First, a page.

This year’s holiday season is somewhat unorthodox/unusual. The global pandemic has limited travel, gatherings, and made New Year’s Eve mass celebration impossible. Accepting changes is often challenging, but at the same time it opens up new possibilities to transform mundane moments into something completely new. Wanting to make the most of our time during this holiday season we’re spending at home, we’ve been reading. One of our favorite reading material was a blog written in 2019 by Oliver Smith, a British digital travel editor. This blog offers a whole new perspective on Montenegrin attractions. We recommend you go through it and get to know our country.
You can prepare for an exciting adventure even from home!
We present 13 things about Montenegro that you probably didn’t know.
1. It is one of the world’s newest countries – but packed with history
“Montenegro has had a turbulent history and it bears its war wounds like medals, not like scars,” says Telegraph Travel expert Rodney Bolt. The tiny country packs in rich remnants of its past occupiers and invaders.
2. Europe’s biggest canyon is in Montenegro
In terms of volume, the Tara River Canyon, which straddles Montenegro and Bosnia and Herzegovina is Europe’s biggest. The most dramatic section is a deep inverted triangle among the mountains, inaccessible except by rafters, for whom this is heaven. For those who prefer to stay dry, finding the best viewpoints takes some exploration, though a bridge crossing 500ft above the foaming water helps.
3. People in Montenegro are very tall
A typical man stands at 1.832m. (www.averageheight.co).
4. Montenegrins are always happy to see foreigners
The World Travel and Tourism Council reports that large per cent of Montenegro’s GDP comes courtesy of foreign travelers.
5. It has one of Europe’s sunniest capitals
Podgorica gets 2,480 hours of sunshine a year.
6. There’s a ridiculously underrated national park
The country’s Durmitor National Park is pure perfection. But it welcomes just 130,000 people each year.
7. Montenegrin beaches
There are 117 in total – they also deserve more visitors
8. You can sleep in a former ghost town
The spectacular little fortified island of Sveti Stefan, a few miles south of Budva, was once home to around 400 people. Emigration took its toll during the first half of the 20th century and the population dwindled to around 20 by 1954. Communist authorities turned it into a luxury hotel. In the 1970s it was a playground for the rich and famous, with Orson Welles, Elizabeth Taylor, Sophia Loren, Marilyn Monroe, and Princess Margaret all signing the guestbook. The Yugoslav Wars put it off the travel map but in 2007 the hotel was snapped up by the swanky Aman Resorts chain and it is once again welcoming the great and the good
9. There are world heritage sites in Montenegro
For a lot of heritage in a relatively small area, it is difficult to beat Montenegro. Within its 13,812 km², there are four World Heritage sites: Natural and Cultural-Historical Area of Kotor, Durmitor National Park, Stećak – medieval cemeteries (3 sites within the multinational nomination: Greek Cemetery and Bare Žugića in Žabljak, as well as the Greek Cemetery in Plužine) and Venetian fortifications from the 16th to the 17th century (Kotor fortress within the multinational nomination).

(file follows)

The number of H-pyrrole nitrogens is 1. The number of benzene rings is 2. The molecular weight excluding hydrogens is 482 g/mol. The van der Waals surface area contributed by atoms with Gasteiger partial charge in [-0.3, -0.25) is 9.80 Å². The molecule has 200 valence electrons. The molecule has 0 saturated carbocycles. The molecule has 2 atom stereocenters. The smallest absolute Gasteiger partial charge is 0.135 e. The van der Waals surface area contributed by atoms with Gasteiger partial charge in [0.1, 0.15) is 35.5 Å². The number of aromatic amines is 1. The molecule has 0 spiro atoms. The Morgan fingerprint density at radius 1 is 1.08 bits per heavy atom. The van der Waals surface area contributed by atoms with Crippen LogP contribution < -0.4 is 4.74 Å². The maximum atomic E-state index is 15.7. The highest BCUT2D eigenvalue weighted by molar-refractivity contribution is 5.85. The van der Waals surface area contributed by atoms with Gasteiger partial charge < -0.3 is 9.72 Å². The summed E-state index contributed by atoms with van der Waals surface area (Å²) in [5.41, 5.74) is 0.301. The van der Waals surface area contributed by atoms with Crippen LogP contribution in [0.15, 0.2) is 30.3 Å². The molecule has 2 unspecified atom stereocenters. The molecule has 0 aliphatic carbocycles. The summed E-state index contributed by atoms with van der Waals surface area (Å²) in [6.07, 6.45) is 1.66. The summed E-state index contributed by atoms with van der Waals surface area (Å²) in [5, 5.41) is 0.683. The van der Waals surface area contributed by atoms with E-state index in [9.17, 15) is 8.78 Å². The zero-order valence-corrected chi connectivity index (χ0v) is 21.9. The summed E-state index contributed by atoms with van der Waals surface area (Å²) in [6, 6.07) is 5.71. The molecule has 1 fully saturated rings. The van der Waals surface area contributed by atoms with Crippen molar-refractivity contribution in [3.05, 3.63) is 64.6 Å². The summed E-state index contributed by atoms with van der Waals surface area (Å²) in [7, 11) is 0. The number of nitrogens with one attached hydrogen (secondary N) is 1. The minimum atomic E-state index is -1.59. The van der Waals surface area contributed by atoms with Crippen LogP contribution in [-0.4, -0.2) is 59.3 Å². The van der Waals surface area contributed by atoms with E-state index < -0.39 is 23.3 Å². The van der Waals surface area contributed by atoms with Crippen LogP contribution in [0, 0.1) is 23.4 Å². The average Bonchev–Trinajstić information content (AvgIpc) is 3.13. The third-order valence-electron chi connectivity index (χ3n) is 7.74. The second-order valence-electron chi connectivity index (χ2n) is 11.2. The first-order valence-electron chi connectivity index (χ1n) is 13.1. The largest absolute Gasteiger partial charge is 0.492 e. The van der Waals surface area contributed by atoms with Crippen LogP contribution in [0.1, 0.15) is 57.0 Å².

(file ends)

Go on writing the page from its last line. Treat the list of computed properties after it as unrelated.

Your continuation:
10. There’s a glorious lake to explore – and fine wine to drink
Just south of Podgorica lies Lake Skadar, a lovely expanse of mountain-fringed water that stretches around into Albania. Here you can find the wild ruggedness and pristine nature for which Montenegro is also prized.
11. The Montenegrin domain ME is fastest selling domain
After gaining independence, Montenegro also gained the “.me” domain – what could be more appealing to the narcissistic social media generation? Between 2008 (when it went live) and 2010, 320,000 names were registered – including 50,000 on the first day, making it the fastest selling top-level domain ever.
12. Rail lovers are catered for
“When the vast Mala Rijeka viaduct was built in the Seventies, it was hailed as the tallest in Europe and was one of the many star attractions on a stretch of track linking the Montenegrin port of Bar with Belgrade,” adds Adrian Bridge. “The line is undoubtedly a great feat of engineering (in addition to the viaduct there are 435 bridges and 254 tunnels), and along the way passengers are treated to views of stupendous gorges, caverns and dramatic peaks. Tito used to travel to Bar in his own specially crafted Blue Train, his favored place for meeting foreign dignitaries and heads of state, including The Queen. While not as grand, public trains still ply the scenic route.”
13. There are many attractions in Montenegro that cannot be found elsewhere in the world
Don’t fancy cruising around the Bay of Kotor, yomping up mountains or relaxing on an Adriatic beach? Then make tracks instead for Stara Maslina, one of the world’s oldest olive trees (in Bar); Ostrog Monastery, which is carved into the side of a cliff; or the curious Cats Museum of Kotor, packed with art and paraphernalia related to felines.
We may be experiencing unusual times, but we can take this opportunity to spend precious time with family – time we often cannot find in regular schedules, we can also spend time reading about our country which was the goal of this blog, to get to know Montenegro better.
We hope that you and your loved ones will remain safe, happy and healthy.